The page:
It would be easy, and generally incorrect, to assume that the reason for the less than stellar results for SAP implementation success is that the wrong technology solution was selected.
Instead, the data suggests, and our own experience in client systems confirms, that too many organizations pay too little attention in time and resources to the human aspects of SAP implementations. A robust implementation plan is needed that addresses critical factors like readiness for change, sponsorship, reinforcement, and communication— all applied with the same level of rigor and business-discipline that are followed in other areas of the business.
What’s more, because the track record on technology adoption in many organizations is littered with past failures or stalled installations, there is a past history that can’t be ignored. Each time an organization experiences failure, it is embedded in the institutional memory of the targets—those people most affected by the change. As a result, the next technology initiative is greeted with increased skepticism that translates into reduced management credibility, greater resistance, and even longer timelines to achieve user adoption.
Communication and Training Alone Aren’t Enough
While many organizations hope that a series of informational emails from top executives, cross-functional town-hall meetings, and training will overcome the barriers to adoption, these are rarely enough. Even involving subject matter experts from the business in the design of new processes and in requirements definition, while a positive step, is typically insufficient.
It is possible, however, to overcome the common barriers to SAP adoption by applying the structured, purposeful approach of AIM (Accelerating Implementation Methodology) as the technology adoption model. Each step in the AIM planning architecture addresses a likely adoption barrier. The AIM process also includes data-driven tools that allow you to measure predictable data points in the SAP technology integration process.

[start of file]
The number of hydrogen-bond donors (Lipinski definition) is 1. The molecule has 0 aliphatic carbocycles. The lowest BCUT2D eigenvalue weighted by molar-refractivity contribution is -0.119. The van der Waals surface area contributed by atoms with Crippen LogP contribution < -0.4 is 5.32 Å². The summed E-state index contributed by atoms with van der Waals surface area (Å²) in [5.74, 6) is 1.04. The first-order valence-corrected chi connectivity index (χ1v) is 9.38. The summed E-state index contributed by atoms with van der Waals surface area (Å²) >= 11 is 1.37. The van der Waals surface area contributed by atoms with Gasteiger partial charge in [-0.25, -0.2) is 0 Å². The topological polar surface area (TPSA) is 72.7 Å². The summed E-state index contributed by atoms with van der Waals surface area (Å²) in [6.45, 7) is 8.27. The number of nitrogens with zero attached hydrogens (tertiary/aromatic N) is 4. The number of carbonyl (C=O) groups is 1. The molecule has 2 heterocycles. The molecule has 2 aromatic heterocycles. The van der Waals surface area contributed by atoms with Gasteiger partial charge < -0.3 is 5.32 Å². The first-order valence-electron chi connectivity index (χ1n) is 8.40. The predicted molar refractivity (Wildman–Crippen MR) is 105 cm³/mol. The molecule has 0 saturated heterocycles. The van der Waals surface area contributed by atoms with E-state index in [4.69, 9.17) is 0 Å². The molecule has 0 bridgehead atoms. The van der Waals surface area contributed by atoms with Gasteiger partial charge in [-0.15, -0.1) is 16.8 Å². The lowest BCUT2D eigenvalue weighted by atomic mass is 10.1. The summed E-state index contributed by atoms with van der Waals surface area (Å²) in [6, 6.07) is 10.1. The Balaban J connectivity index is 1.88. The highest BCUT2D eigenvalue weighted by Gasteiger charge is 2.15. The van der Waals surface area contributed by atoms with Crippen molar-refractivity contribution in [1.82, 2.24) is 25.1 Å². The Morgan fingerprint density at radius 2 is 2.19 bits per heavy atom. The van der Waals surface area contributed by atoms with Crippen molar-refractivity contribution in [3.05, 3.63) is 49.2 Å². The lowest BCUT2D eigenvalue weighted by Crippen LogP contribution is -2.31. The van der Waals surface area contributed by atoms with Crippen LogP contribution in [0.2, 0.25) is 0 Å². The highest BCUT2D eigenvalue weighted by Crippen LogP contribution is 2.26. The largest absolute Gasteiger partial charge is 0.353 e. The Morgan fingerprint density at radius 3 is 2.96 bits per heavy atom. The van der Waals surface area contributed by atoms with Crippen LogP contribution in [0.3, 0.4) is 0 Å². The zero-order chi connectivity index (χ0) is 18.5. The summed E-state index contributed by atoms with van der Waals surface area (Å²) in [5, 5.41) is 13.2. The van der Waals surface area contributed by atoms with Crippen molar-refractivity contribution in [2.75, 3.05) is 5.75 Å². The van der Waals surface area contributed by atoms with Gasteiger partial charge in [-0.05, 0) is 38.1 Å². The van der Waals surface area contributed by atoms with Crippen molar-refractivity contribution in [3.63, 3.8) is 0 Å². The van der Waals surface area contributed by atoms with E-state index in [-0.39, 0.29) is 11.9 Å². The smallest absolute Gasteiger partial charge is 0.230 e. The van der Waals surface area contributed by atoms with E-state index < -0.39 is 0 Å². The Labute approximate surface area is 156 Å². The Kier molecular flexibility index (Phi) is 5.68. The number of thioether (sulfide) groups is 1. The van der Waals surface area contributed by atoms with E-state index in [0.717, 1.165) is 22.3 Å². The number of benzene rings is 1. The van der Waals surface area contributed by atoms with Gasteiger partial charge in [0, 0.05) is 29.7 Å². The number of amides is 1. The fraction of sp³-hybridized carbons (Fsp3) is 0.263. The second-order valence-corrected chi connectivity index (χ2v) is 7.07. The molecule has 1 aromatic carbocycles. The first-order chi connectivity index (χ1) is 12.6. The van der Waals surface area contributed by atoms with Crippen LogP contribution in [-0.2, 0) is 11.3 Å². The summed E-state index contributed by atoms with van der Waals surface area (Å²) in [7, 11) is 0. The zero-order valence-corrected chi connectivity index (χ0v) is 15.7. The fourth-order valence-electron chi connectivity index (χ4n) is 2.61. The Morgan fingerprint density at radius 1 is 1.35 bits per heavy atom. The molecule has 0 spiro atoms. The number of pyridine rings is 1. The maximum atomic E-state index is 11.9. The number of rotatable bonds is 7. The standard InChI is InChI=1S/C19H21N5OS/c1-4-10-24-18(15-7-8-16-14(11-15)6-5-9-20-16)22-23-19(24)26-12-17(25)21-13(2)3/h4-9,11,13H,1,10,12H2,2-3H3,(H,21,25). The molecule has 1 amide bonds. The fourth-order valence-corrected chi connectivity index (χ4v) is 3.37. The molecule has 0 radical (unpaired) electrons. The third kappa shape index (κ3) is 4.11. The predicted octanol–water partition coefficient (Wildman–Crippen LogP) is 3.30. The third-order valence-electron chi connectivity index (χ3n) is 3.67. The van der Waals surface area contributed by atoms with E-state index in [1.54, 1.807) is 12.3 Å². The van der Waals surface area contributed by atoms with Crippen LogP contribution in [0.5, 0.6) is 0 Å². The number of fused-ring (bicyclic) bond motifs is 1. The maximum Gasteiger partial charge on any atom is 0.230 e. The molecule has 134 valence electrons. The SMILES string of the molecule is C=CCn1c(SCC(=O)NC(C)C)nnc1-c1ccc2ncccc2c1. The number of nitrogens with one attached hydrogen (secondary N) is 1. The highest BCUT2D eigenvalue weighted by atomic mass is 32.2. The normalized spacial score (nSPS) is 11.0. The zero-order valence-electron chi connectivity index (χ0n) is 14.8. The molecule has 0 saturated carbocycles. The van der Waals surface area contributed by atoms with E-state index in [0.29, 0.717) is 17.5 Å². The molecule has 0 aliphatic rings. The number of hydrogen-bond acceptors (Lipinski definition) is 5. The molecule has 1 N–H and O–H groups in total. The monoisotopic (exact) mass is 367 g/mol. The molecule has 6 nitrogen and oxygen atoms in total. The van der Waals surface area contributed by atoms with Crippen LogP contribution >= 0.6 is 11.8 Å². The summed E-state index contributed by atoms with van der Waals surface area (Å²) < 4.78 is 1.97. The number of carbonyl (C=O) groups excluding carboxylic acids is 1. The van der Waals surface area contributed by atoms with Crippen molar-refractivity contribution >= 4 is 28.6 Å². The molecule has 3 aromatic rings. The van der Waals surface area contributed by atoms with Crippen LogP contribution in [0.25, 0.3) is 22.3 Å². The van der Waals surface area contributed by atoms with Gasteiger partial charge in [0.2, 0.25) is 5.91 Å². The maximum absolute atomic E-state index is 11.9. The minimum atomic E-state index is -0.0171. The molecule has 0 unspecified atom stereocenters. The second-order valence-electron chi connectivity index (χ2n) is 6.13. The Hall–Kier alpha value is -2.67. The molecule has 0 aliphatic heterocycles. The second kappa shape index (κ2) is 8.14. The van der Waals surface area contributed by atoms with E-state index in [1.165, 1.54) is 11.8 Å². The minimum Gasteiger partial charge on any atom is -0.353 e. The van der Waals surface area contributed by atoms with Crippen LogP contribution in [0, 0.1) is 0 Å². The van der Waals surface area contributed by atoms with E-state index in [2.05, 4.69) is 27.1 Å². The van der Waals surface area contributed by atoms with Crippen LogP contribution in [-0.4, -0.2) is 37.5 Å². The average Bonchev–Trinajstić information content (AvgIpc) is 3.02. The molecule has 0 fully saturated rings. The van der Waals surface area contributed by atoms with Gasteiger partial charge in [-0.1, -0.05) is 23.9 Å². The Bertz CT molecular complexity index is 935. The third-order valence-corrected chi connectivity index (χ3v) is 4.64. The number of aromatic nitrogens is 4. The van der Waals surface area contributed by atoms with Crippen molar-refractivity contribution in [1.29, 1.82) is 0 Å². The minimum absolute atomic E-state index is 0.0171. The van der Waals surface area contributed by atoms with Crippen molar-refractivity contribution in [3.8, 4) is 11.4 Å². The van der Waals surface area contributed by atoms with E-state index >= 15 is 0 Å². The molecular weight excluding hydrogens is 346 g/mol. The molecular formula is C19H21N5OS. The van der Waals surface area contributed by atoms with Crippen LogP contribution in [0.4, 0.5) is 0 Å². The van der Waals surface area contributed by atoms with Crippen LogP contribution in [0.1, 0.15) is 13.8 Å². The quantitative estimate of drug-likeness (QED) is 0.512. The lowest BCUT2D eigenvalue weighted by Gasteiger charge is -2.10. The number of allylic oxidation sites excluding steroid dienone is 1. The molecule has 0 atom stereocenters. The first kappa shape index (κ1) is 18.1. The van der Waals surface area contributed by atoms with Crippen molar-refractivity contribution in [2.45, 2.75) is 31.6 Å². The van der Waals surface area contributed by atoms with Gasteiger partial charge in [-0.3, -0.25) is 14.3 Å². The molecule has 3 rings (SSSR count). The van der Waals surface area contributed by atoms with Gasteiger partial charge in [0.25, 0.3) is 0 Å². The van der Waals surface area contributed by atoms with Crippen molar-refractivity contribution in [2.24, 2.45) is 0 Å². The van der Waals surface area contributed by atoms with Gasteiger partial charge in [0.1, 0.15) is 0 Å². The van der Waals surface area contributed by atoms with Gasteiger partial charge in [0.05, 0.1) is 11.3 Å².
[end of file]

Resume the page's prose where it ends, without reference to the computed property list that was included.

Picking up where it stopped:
Five Lessons for Achieving Adoption
Lesson 1: Develop a clear definition of the desired future state
The AIM Project Overview tool enables core team members to arrive at a common definition of the change more efficiently, addressing critical information not included in typical project charters.
Lesson 2: Invest in the human side
Given that human and organizational issues represent the biggest risk in getting to adoption and Return on Investment, it’s short-sighted to not sufficiently budget for critical implementation activities.
Lesson 3: Spend the time to get the right kind of project sponsorship
To be successful, you will need to develop sponsors who will express, model, and reinforce the new behaviors, beginning at higher leadership levels and cascading down to include managers and supervisors of those employees most affected by the change.
Lesson 4: Plan and manage the implementation effectively
Integrate project management and the human elements into one cohesive implementation plan.
Lesson 5: Be prepared to deal with resistance to changes
Know up-front that resistance is inevitable. Apply the repeatable, practical AIM strategies and tactics to identify, surface, and manage resistance to SAP.